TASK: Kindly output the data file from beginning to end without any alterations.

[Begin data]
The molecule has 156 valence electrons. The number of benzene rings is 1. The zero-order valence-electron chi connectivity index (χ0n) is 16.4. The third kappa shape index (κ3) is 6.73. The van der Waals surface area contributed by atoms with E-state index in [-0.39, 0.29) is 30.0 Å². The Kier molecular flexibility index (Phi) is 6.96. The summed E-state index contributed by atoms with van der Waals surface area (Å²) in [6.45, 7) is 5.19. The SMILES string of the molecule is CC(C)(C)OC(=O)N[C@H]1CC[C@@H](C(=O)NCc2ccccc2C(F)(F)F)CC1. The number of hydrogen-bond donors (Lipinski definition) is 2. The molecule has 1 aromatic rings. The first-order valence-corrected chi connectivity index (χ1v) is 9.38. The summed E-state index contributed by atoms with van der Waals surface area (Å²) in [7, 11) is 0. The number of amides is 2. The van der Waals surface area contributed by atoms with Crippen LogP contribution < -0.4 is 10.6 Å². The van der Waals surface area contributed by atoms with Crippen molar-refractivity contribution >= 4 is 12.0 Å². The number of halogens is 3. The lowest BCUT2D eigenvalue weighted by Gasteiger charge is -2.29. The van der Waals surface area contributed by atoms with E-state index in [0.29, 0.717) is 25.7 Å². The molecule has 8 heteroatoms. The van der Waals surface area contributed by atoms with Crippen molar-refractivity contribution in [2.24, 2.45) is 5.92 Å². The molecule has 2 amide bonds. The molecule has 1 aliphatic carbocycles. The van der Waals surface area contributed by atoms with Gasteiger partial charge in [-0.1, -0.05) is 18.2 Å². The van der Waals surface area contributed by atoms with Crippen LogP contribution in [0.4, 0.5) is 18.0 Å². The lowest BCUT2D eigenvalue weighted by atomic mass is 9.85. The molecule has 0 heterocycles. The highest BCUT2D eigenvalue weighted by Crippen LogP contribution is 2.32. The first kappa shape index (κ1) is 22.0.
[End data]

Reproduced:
The molecule has 156 valence electrons. The number of benzene rings is 1. The zero-order valence-electron chi connectivity index (χ0n) is 16.4. The third kappa shape index (κ3) is 6.73. The van der Waals surface area contributed by atoms with E-state index in [-0.39, 0.29) is 30.0 Å². The Kier molecular flexibility index (Phi) is 6.96. The summed E-state index contributed by atoms with van der Waals surface area (Å²) in [6.45, 7) is 5.19. The SMILES string of the molecule is CC(C)(C)OC(=O)N[C@H]1CC[C@@H](C(=O)NCc2ccccc2C(F)(F)F)CC1. The number of hydrogen-bond donors (Lipinski definition) is 2. The molecule has 1 aromatic rings. The first-order valence-corrected chi connectivity index (χ1v) is 9.38. The summed E-state index contributed by atoms with van der Waals surface area (Å²) in [7, 11) is 0. The number of amides is 2. The van der Waals surface area contributed by atoms with Crippen LogP contribution < -0.4 is 10.6 Å². The van der Waals surface area contributed by atoms with Crippen molar-refractivity contribution >= 4 is 12.0 Å². The number of halogens is 3. The lowest BCUT2D eigenvalue weighted by Gasteiger charge is -2.29. The van der Waals surface area contributed by atoms with E-state index in [0.29, 0.717) is 25.7 Å². The molecule has 8 heteroatoms. The van der Waals surface area contributed by atoms with Crippen molar-refractivity contribution in [2.24, 2.45) is 5.92 Å². The molecule has 2 amide bonds. The molecule has 1 aliphatic carbocycles. The van der Waals surface area contributed by atoms with Gasteiger partial charge in [-0.1, -0.05) is 18.2 Å². The van der Waals surface area contributed by atoms with Crippen LogP contribution in [0.4, 0.5) is 18.0 Å². The lowest BCUT2D eigenvalue weighted by atomic mass is 9.85. The molecule has 0 heterocycles. The highest BCUT2D eigenvalue weighted by Crippen LogP contribution is 2.32. The first kappa shape index (κ1) is 22.0.